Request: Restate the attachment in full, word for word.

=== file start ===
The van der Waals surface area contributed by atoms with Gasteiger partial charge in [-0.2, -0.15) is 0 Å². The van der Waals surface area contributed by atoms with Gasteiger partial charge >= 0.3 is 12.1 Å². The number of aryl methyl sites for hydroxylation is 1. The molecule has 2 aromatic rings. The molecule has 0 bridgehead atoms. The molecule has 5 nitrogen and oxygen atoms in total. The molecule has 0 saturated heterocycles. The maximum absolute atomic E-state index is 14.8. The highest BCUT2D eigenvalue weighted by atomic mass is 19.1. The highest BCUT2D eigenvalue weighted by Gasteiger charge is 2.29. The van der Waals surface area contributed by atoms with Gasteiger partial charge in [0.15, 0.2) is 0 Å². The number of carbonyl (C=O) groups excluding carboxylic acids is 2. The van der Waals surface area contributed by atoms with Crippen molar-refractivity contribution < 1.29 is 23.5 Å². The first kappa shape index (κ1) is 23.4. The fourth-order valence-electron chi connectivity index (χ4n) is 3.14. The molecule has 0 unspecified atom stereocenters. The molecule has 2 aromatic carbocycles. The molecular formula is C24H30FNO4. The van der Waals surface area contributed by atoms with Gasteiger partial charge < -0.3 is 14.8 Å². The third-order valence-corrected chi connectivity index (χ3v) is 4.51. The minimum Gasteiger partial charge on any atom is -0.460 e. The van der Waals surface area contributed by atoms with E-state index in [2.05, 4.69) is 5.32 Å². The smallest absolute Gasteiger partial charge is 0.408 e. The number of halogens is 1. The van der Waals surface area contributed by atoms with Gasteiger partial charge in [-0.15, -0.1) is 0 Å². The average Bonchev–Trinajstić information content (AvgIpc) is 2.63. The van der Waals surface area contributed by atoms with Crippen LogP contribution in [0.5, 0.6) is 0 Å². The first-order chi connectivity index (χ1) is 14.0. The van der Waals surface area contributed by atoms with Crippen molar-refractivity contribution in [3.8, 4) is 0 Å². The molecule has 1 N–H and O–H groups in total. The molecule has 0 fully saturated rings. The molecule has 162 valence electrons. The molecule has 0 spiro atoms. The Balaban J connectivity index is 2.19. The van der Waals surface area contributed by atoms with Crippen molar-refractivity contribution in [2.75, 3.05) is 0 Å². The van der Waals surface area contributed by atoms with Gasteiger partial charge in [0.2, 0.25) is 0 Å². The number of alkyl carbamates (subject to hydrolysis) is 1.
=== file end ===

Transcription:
The van der Waals surface area contributed by atoms with Gasteiger partial charge in [-0.2, -0.15) is 0 Å². The van der Waals surface area contributed by atoms with Gasteiger partial charge >= 0.3 is 12.1 Å². The number of aryl methyl sites for hydroxylation is 1. The molecule has 2 aromatic rings. The molecule has 0 bridgehead atoms. The molecule has 5 nitrogen and oxygen atoms in total. The molecule has 0 saturated heterocycles. The maximum absolute atomic E-state index is 14.8. The highest BCUT2D eigenvalue weighted by atomic mass is 19.1. The highest BCUT2D eigenvalue weighted by Gasteiger charge is 2.29. The van der Waals surface area contributed by atoms with Gasteiger partial charge in [0.15, 0.2) is 0 Å². The number of carbonyl (C=O) groups excluding carboxylic acids is 2. The van der Waals surface area contributed by atoms with Crippen molar-refractivity contribution < 1.29 is 23.5 Å². The first kappa shape index (κ1) is 23.4. The fourth-order valence-electron chi connectivity index (χ4n) is 3.14. The molecule has 0 unspecified atom stereocenters. The molecule has 2 aromatic carbocycles. The molecular formula is C24H30FNO4. The van der Waals surface area contributed by atoms with Gasteiger partial charge < -0.3 is 14.8 Å². The third-order valence-corrected chi connectivity index (χ3v) is 4.51. The minimum Gasteiger partial charge on any atom is -0.460 e. The van der Waals surface area contributed by atoms with E-state index in [2.05, 4.69) is 5.32 Å². The smallest absolute Gasteiger partial charge is 0.408 e. The number of halogens is 1. The van der Waals surface area contributed by atoms with Gasteiger partial charge in [-0.15, -0.1) is 0 Å². The average Bonchev–Trinajstić information content (AvgIpc) is 2.63. The van der Waals surface area contributed by atoms with Crippen LogP contribution in [0.5, 0.6) is 0 Å². The first-order chi connectivity index (χ1) is 14.0. The van der Waals surface area contributed by atoms with Crippen molar-refractivity contribution in [3.8, 4) is 0 Å². The molecule has 1 N–H and O–H groups in total. The molecule has 0 fully saturated rings. The molecule has 162 valence electrons. The molecule has 0 spiro atoms. The Balaban J connectivity index is 2.19. The van der Waals surface area contributed by atoms with Crippen molar-refractivity contribution in [2.75, 3.05) is 0 Å². The van der Waals surface area contributed by atoms with Gasteiger partial charge in [0.2, 0.25) is 0 Å². The number of alkyl carbamates (subject to hydrolysis) is 1.